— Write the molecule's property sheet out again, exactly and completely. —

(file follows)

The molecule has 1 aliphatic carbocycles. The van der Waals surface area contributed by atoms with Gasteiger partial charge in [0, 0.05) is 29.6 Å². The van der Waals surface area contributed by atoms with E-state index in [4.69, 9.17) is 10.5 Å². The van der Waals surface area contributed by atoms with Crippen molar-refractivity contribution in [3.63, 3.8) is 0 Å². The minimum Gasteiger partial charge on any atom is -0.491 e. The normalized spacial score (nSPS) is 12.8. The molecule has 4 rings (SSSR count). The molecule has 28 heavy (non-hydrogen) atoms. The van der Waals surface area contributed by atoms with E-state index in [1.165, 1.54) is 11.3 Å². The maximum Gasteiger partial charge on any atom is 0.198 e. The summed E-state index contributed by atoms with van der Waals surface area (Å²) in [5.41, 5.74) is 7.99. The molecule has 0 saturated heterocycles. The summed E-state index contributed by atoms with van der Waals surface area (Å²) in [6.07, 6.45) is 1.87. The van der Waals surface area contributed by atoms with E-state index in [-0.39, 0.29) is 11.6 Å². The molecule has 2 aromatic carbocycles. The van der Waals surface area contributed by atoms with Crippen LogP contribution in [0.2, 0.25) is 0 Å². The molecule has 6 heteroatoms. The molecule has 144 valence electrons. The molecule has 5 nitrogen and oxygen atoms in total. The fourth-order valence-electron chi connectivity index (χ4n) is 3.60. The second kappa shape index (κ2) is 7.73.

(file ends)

The molecule has 1 aliphatic carbocycles. The van der Waals surface area contributed by atoms with Gasteiger partial charge in [0, 0.05) is 29.6 Å². The van der Waals surface area contributed by atoms with E-state index in [4.69, 9.17) is 10.5 Å². The van der Waals surface area contributed by atoms with Crippen molar-refractivity contribution in [3.63, 3.8) is 0 Å². The minimum Gasteiger partial charge on any atom is -0.491 e. The normalized spacial score (nSPS) is 12.8. The molecule has 4 rings (SSSR count). The molecule has 28 heavy (non-hydrogen) atoms. The van der Waals surface area contributed by atoms with E-state index in [1.165, 1.54) is 11.3 Å². The maximum Gasteiger partial charge on any atom is 0.198 e. The summed E-state index contributed by atoms with van der Waals surface area (Å²) in [5.41, 5.74) is 7.99. The molecule has 0 saturated heterocycles. The summed E-state index contributed by atoms with van der Waals surface area (Å²) in [6.07, 6.45) is 1.87. The van der Waals surface area contributed by atoms with E-state index in [-0.39, 0.29) is 11.6 Å². The molecule has 2 aromatic carbocycles. The van der Waals surface area contributed by atoms with Crippen LogP contribution in [0.2, 0.25) is 0 Å². The molecule has 6 heteroatoms. The molecule has 144 valence electrons. The molecule has 5 nitrogen and oxygen atoms in total. The fourth-order valence-electron chi connectivity index (χ4n) is 3.60. The second kappa shape index (κ2) is 7.73.